The #sonyhack will change the way the corporate world operates in many ways that we cannot even yet imagine. Yes, there are obvious data security implications that I usually drone on about, but there is another change that we may see come about.
The now outdated idea that internal corporate secrets will remain corporate secrets. You know, things like email conversations among colleagues containing snide and catty remarks, etc. Not to mention the real corporate secrets — trade secrets and other competitive information.
What does this mean for the way the corporate world does business?
Who knows how far the ramifications will be felt. I doubt it will lead to a rebirth of that outdated thing called the “Golden Rule” when it comes to talking about others, but it just may push folks back into the direction of that other outdated notion of not “putting it in writing” if you do not need to.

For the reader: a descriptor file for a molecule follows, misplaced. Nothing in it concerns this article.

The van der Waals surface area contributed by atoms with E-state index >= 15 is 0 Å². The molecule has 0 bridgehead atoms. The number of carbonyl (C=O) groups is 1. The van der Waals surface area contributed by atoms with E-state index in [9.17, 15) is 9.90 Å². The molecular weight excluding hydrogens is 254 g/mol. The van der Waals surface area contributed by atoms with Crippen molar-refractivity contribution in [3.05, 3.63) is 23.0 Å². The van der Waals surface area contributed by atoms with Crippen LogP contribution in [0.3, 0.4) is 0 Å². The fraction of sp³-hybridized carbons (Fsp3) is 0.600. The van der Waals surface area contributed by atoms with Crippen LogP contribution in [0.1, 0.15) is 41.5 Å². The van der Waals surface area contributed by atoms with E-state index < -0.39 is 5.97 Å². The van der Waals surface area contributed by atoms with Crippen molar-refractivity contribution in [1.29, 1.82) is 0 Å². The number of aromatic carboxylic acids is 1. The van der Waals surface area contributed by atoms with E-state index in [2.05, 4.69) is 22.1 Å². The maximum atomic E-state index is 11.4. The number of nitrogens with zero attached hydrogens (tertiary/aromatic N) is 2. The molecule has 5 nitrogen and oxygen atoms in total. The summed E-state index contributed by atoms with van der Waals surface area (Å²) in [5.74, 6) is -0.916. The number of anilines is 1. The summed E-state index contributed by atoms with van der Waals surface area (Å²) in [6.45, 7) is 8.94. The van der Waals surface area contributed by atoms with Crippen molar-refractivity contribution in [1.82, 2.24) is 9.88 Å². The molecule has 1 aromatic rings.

Earlier in my legal career I found myself in the unenviable position of having a client’s interests in a lawsuit be aligned with a rather unsavory character. Nah, who am I kidding, the guy was a crook — I mean the stereotypical “snake oil salesman” type.
Once, I asked him if he had any written proof of a conversation that he was telling me about. He laughed, paused, and shared with me some of his dishonest man’s wisdom that I will never forget:
- Don’t say anything if a nod will do
- Don’t say something over the telephone if you can say it in person
- Don’t put something in writing if you can just say it
And, while email wasn’t very prevalent back then, I suspect there would be one more rule if we were having that conversation today:
- Don’t put it in an email if you can write it on a napkin!
Maybe this dishonest man’s wisdom is not only for the dishonest …